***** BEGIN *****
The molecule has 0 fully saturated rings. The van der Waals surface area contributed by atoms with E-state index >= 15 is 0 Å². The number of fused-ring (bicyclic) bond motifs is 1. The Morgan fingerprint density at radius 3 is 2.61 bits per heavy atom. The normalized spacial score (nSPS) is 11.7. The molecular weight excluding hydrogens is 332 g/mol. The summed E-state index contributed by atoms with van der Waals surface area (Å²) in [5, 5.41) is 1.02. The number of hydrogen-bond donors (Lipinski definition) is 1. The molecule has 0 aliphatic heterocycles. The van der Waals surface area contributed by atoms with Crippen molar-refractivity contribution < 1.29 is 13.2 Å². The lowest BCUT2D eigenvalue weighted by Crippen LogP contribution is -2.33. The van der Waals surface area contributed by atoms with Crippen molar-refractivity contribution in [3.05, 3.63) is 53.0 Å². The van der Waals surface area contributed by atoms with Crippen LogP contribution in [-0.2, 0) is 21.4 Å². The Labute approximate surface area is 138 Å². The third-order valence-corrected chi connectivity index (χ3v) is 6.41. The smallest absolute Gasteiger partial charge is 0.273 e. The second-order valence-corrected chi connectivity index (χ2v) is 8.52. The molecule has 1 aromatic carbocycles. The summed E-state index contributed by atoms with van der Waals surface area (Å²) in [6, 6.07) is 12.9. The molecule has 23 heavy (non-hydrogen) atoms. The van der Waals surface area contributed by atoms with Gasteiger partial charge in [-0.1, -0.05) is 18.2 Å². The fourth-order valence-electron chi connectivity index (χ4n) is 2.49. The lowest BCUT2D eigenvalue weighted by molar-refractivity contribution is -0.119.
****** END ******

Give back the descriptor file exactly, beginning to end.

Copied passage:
The molecule has 0 fully saturated rings. The van der Waals surface area contributed by atoms with E-state index >= 15 is 0 Å². The number of fused-ring (bicyclic) bond motifs is 1. The Morgan fingerprint density at radius 3 is 2.61 bits per heavy atom. The normalized spacial score (nSPS) is 11.7. The molecular weight excluding hydrogens is 332 g/mol. The summed E-state index contributed by atoms with van der Waals surface area (Å²) in [5, 5.41) is 1.02. The number of hydrogen-bond donors (Lipinski definition) is 1. The molecule has 0 aliphatic heterocycles. The van der Waals surface area contributed by atoms with Crippen molar-refractivity contribution < 1.29 is 13.2 Å². The lowest BCUT2D eigenvalue weighted by Crippen LogP contribution is -2.33. The van der Waals surface area contributed by atoms with Crippen molar-refractivity contribution in [3.05, 3.63) is 53.0 Å². The van der Waals surface area contributed by atoms with Crippen LogP contribution in [-0.2, 0) is 21.4 Å². The Labute approximate surface area is 138 Å². The third-order valence-corrected chi connectivity index (χ3v) is 6.41. The smallest absolute Gasteiger partial charge is 0.273 e. The second-order valence-corrected chi connectivity index (χ2v) is 8.52. The molecule has 1 aromatic carbocycles. The summed E-state index contributed by atoms with van der Waals surface area (Å²) in [6, 6.07) is 12.9. The molecule has 23 heavy (non-hydrogen) atoms. The van der Waals surface area contributed by atoms with Gasteiger partial charge in [-0.1, -0.05) is 18.2 Å². The fourth-order valence-electron chi connectivity index (χ4n) is 2.49. The lowest BCUT2D eigenvalue weighted by molar-refractivity contribution is -0.119.